Social Studies Behind the Scenes

By Christopher Bellina

Social studies classes can be very interesting. In world history you can learn about revolutions like the one in France in 1789 or the Industrial one that changed the way things were manufactured. In U.S. history you can learn about World War 2 and the Great Depression.

Miami High’s social studies department is full of other interesting courses, such as economics and constitutional law, and many talented teachers, 80% of whom are Miami High graduates.
Falling in love

Miami High’s social studies teachers came to love their subject by different means. Social studies department chairperson Mr. Rosales was influenced to like his subject through his father, who was a politician in Nicaragua who majored in political science and history and who would watch many documentaries with his son, sparking the young Rosales’s interest and bringing him to where he is now.

World history teacher Ms. Delgado-Kow’s interest in social studies came much later, after she took a required political science class in college. From there, she had an understanding on what other courses she needed to take to major in social studies education. Another contributing factor was an influential professor that taught a class on Joseph Stalin and Adolf Hitler.

Since middle school, U.S. history and constitutional law teacher Mr. Norori has had an interest in how the world works and closely observing current events because what seems like history that occurred a long time ago, was just a few days or years ago to someone else. There was also a very impactful teacher that Mr. Norori, an alumnus of Miami High, had. That was former law-magnet teacher Mr. Jack Hunter, who had a great interest in how the law works and stressed to all his students the importance of being active and well-informed citizens.


Favorite lessons

 All these teachers have that one, favorite topic that they thoroughly enjoy teaching every year in every class. In U.S. history Mr. Norori likes WW2 because it is such a defining moment that exhibits bravery and sacrifice. It also allows him to talk about his favorite U.S. president FDR,  and all the battles that happened because they turned the tide of the war.

In world history, Ms. Delgado-Kow enjoys teaching about The French Revolution, World War 1, and the first Industrial Revolution.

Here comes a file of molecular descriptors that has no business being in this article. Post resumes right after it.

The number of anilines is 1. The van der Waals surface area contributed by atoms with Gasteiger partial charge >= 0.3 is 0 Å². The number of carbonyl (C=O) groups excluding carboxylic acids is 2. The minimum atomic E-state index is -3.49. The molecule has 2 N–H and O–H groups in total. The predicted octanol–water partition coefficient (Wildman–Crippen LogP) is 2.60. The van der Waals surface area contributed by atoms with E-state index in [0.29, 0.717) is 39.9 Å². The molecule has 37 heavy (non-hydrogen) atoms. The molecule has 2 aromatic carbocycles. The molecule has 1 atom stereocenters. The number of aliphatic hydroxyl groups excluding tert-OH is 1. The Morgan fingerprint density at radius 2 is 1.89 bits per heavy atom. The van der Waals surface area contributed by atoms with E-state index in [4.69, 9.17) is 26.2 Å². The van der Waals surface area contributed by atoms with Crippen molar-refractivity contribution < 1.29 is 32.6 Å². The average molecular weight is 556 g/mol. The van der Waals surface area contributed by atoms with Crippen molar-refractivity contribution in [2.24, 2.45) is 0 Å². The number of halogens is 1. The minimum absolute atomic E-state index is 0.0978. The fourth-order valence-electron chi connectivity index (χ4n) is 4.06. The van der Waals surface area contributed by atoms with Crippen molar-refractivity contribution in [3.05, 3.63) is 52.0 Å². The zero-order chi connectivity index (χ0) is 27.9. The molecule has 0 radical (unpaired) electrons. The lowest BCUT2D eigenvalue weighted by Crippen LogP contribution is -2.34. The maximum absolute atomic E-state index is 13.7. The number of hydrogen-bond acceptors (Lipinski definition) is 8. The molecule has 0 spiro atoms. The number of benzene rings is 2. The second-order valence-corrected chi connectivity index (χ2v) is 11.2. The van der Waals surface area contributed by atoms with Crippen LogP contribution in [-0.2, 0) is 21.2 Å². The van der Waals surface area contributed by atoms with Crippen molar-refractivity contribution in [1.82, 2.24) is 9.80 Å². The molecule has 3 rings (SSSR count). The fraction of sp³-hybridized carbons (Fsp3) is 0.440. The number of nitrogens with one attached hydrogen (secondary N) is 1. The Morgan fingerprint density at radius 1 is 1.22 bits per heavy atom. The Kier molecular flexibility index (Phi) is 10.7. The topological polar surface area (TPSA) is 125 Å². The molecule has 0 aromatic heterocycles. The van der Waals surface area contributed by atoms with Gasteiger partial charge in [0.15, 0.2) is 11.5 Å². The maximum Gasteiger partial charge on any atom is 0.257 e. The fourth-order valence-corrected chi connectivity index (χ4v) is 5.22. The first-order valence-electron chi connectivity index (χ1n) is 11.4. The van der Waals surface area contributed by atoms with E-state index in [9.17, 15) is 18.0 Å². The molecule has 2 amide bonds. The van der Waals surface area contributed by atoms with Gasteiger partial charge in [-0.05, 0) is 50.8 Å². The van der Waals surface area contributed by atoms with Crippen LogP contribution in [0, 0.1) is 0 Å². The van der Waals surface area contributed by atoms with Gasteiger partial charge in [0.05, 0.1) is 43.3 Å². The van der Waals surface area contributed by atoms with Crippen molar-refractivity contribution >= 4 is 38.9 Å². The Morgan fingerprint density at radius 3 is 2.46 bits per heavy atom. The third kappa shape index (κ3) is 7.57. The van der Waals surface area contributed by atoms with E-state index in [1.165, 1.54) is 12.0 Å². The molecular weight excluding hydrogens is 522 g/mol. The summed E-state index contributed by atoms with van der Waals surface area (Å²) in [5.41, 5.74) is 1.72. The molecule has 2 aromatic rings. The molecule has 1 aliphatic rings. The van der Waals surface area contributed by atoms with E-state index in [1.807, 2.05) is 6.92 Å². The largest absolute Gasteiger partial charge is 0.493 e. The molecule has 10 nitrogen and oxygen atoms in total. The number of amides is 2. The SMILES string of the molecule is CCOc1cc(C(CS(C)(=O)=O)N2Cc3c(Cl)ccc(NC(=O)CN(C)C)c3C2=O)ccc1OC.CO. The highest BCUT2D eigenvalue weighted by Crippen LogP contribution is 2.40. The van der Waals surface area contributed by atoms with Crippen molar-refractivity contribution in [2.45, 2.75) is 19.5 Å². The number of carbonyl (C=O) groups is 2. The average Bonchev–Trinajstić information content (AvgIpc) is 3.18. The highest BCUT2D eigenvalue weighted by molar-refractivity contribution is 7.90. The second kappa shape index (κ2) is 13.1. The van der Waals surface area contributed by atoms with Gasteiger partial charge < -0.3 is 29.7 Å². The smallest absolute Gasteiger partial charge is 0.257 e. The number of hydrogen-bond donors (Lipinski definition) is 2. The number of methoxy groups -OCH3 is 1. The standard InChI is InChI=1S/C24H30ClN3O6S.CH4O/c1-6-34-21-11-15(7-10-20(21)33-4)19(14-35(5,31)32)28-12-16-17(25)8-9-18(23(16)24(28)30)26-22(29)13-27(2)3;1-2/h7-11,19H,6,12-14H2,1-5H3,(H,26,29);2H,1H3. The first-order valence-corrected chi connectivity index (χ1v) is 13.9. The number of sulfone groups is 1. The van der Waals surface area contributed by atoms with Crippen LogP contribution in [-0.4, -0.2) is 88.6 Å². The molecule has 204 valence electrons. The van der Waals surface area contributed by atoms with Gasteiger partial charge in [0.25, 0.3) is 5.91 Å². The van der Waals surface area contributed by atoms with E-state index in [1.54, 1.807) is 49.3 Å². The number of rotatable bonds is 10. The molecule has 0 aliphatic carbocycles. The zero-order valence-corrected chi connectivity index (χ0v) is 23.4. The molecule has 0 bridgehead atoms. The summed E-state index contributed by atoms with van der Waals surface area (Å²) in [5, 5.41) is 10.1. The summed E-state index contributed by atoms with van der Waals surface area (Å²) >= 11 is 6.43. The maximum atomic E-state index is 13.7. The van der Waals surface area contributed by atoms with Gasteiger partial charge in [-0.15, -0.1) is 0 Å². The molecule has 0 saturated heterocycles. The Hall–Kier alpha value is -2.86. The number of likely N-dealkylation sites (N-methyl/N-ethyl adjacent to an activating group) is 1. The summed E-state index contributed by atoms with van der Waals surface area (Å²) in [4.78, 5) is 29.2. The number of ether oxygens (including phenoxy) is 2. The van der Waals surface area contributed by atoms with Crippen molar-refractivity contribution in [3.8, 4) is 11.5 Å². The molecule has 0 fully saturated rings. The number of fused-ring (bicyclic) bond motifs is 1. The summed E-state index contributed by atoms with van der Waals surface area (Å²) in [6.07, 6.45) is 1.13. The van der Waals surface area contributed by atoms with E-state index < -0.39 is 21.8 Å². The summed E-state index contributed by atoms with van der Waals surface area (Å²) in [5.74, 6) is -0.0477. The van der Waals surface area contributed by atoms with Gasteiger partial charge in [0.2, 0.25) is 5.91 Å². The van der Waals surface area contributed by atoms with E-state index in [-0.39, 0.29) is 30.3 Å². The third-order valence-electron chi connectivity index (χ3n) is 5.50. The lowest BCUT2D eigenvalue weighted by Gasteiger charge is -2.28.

How important is knowledge of social studies?

Social studies teachers have different perspectives on how important their subjects are. Ms. Delgado-Kow believes that if you really want to know how the world came to be in terms of people, society, and government, you must go back into our history to see what happened to give you a better understanding of the laws or normal behaviors we see among people today.

U.S. History teacher Mr. Rosales believes social studies is extremely important because “We have to learn the past to better understand the present situation and how we can shape the future.”


Does not caring about social studies makes a person ignorant?

Some students do not care about social studies, which might put a person at a disadvantage in the real world. Ms. Delgado-Kow said “not caring about social studies doesn’t make you ignorant as much as it impedes you from making educated decisions, especially when it comes to voting. “You should always have a solid knowledge of your choices and know why you stand with that opinion,” she said.

Mr. Rosales said, “Not knowing about our history makes a person ignorant but not caring and knowing about it does not.”


How can social studies teachers make social studies more appealing to students in general?

Social studies, like many other subjects in school, may not be interesting to all students, so teachers need to find ways to make it appealing. “The best way to get students engaged is to explain things with modern day interpretations. If a student sees and hears something that impacts their everyday life, the more likely it is they care and remember the lesson being taught,” said Mr. Norori.

Mr. Waldo Rodriguez uses the “bad medicine” analogy to explain that social studies is a medicine that some will refuse to take, but like most things in life, you will do things that you don’t like but you need to have your priorities in check.


What’s the hardest part?

Like with any job, there are struggles for our social studies teachers. For Mr. Norori, it’s making the material relevant and interesting for everyone, “because every student has different strengths in certain subjects, and social studies isn’t for everyone.”

“The lack of interest in learning and moving forward in the students is not only the hardest part, but also the most frustrating,” said Ms. Delgado-Kow.


What’s your favorite part about being a social studies teacher?

Every teacher regardless of what he/she teaches has certain elements that make the job worthwhile. “I was made to teach,” said Mr. Waldo Rodriguez. “My first choice in life was to be a Beatle, but since that didn’t work for me, teaching was my next choice.”

For Ms. Delgado-Kow learning the unknown facts in history, the characters, and their lives are her favorite parts of being a social studies teacher.

Mr. Norori said that sharing knowledge with his students, so they can teach what he taught them to others, is his favorite part.

Miami High’s Social Studies Department


Teacher Courses Taught
Ms. Perez* World History
Mr. Tornillo* World History
Ms. Delgado-Kow* World History
Ms. Yanes* World History, Government
Mr. Bernard World History
Mr. Rosales* U.S. History, Government, AP Macroeconomics, AP Government
Mr. Hampton U.S. History
Mr. Rivera U.S. History
Mr. Norori* U.S. History, Constitutional Law
Ms. Garcia U.S. History, AP U.S. History
Mr. Waldo Rodriguez* Government and Economics
Ms. Gurdian* Government and Economics


* = Miami High graduate